The Gatekeepers Film: A Review With Personal Insights

A few days ago, I sat down and watched “The Gatekeepers.” This documentary film directed by Dror Moreh is from 2012 but is still very relevant today. It tells the story of Israel’s security from the Six-Day War until today through the eyes of six former heads of the Shin Bet, Israel’s internal security service. For many years, the heads of the Shin Bet have stayed in the dark, but in this film, they go out and tell about their experiences from the service. They talk about significant events throughout Israel’s existence, the challenges of security, the question of morality, and why they are disappointed by the different governments.

This is an excellent film if you want to learn more about the Israeli-Palestinian conflict. It covers the main events connected to the conflict, from the Six-Day War through the First Intifada and the Oslo Accords until today. In this review, I will share some of the film’s main points and explain how they are still relevant today.

You can read my review below but DO watch the film. You can watch the documentary “The Gatekeepers” on YouTube or get it on Amazon Prime (for better resolution). 

Also, make sure to read my post about what the Quran says about the Jews to understand that there are also other sides to the conflict, not only connected to what “The Gatekeepers” talk about.

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The conflict: The result of no strategy

The movie begins with the Six-Day War. At the end of this war, Israel had captured the West Bank from the Jordanians and the Gaza Strip from the Egyptians. Over one million Palestinians came under Israeli military rule, and Israel had to start thinking about what should be done with those Palestinians.

Avraham Shalom, the head of the Shin Bet from 1981 to 1986, recalls that he was in the operations department of the Shin Bet in the time that came after the Six-Day War. He says that back then, they started thinking about how they could cope with terrorism, although terrorism was not so developed at the time. The Shin Bet didn’t receive clear instructions from the government regarding what should be done in the West Bank and Gaza. It was not clear where Israel was headed. From what I’ve learned regarding the days after the Six-Day War, I can tell that the Israeli government just wished that the Palestinians would decide to pack their stuff and disappear, so the Israeli government didn’t really think about them as part of the country. Shalom recalls that at first, without clear guidance, the Shin Bet started searching for solutions for the Palestinians, such as the option of establishing a Palestinian state. But then, terrorism started raising its head, and the Shin Bet began focusing on fighting terrorism instead of finding solutions.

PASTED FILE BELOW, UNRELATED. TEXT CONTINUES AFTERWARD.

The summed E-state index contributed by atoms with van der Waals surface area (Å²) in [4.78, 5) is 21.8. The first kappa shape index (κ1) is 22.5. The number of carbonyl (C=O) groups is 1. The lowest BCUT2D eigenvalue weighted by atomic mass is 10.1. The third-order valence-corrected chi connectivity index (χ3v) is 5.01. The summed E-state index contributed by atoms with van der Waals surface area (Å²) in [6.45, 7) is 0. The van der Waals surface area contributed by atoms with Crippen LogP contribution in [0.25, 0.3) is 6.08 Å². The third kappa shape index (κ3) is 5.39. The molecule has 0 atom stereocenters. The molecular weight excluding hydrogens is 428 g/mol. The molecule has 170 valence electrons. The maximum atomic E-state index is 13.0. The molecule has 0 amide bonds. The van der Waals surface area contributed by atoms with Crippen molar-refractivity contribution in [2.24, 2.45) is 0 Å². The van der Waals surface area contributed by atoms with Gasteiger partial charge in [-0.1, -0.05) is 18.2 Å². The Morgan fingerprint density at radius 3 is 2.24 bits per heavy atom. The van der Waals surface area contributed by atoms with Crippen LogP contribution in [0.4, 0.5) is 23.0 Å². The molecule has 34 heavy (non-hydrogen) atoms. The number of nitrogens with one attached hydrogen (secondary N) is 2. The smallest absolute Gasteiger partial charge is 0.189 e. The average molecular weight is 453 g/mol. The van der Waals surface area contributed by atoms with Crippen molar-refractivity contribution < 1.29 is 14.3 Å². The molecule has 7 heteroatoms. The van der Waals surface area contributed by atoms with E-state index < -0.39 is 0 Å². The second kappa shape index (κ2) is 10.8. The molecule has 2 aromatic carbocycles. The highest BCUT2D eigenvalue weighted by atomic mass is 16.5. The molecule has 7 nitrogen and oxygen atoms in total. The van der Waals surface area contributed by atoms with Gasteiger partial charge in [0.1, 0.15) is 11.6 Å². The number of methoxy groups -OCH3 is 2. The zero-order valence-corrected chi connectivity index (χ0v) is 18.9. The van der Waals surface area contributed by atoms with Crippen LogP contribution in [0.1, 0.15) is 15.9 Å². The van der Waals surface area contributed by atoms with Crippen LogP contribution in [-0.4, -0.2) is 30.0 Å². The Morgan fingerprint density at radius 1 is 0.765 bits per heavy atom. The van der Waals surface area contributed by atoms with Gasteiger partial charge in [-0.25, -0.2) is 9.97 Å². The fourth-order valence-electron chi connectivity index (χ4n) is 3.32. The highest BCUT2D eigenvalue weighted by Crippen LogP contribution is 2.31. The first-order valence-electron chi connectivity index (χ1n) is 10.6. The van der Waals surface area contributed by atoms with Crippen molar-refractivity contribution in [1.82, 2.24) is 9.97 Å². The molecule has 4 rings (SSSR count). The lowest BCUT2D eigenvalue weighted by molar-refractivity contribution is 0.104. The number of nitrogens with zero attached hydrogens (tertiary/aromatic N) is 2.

Many people say that the Israeli-Palestinian conflict began in 1948. I believe that the Six-Day War of 1967 also had a significant role in the conflict. The capture of the West Bank and the Gaza Strip and the lack of clear strategy in the Israeli government only intensified the frustration. The heads of the Shin Bet also say that there was no strategy and that there is no clear strategy until today. We have no idea what the Israeli government wants to do in Gaza or the West Bank. 

Furthermore, many of the Israeli leaders denied or ignored the existence of a Palestinian nation. And today, many Israelis still deny the existence of the Palestinians. I can tell you that I’ve heard people, including friends and family members, say that “there is no such thing as Palestinians.” I say – When you deny the existence of your neighbor, you have nothing to work with. If someone had told me, “There is no such thing as the Jewish people,” I would have gotten really upset, and it would have been hard for him to gain my empathy.     

Things are not black or white

Throughout the film, the heads of the Shin Bet emphasize that their work is not a matter of black or white. They work in complex situations where they have to make decisions, sometimes quick ones. For example, let’s assume they know about a terrorist who is planning a large attack, and they must stop him as soon as possible before he arrives at his destination. They are able to locate him in a car, but there are two other people in the car with him, and those people might be innocent. Should they attack the car to prevent the terror attack, or should they wait and try to locate the terrorist when he is alone? If they attack the car right away, they might be killing two innocent people. If they wait and maybe lose track of the terrorist, this might lead to the death of dozens of people in a terrorist attack.

The assassinations of terrorists continue until today in the West Bank, Gaza, and even Lebanon. And I believe that the heads of Israel’s security are always in this conflict – trying, on the one hand, to minimize the number of innocent people killed, but on the other hand, thinking about the security of the Israeli people, their people. So, in the context of the Hamas-Israel War, should they avoid bombing densely populated areas, although they know that those areas are the headquarters of the Hamas terrorists, who will happily return to kill more people in Israel? It’s a tough call, but you must put your people first and, at the same time, do as much as possible to ensure minimal casualties.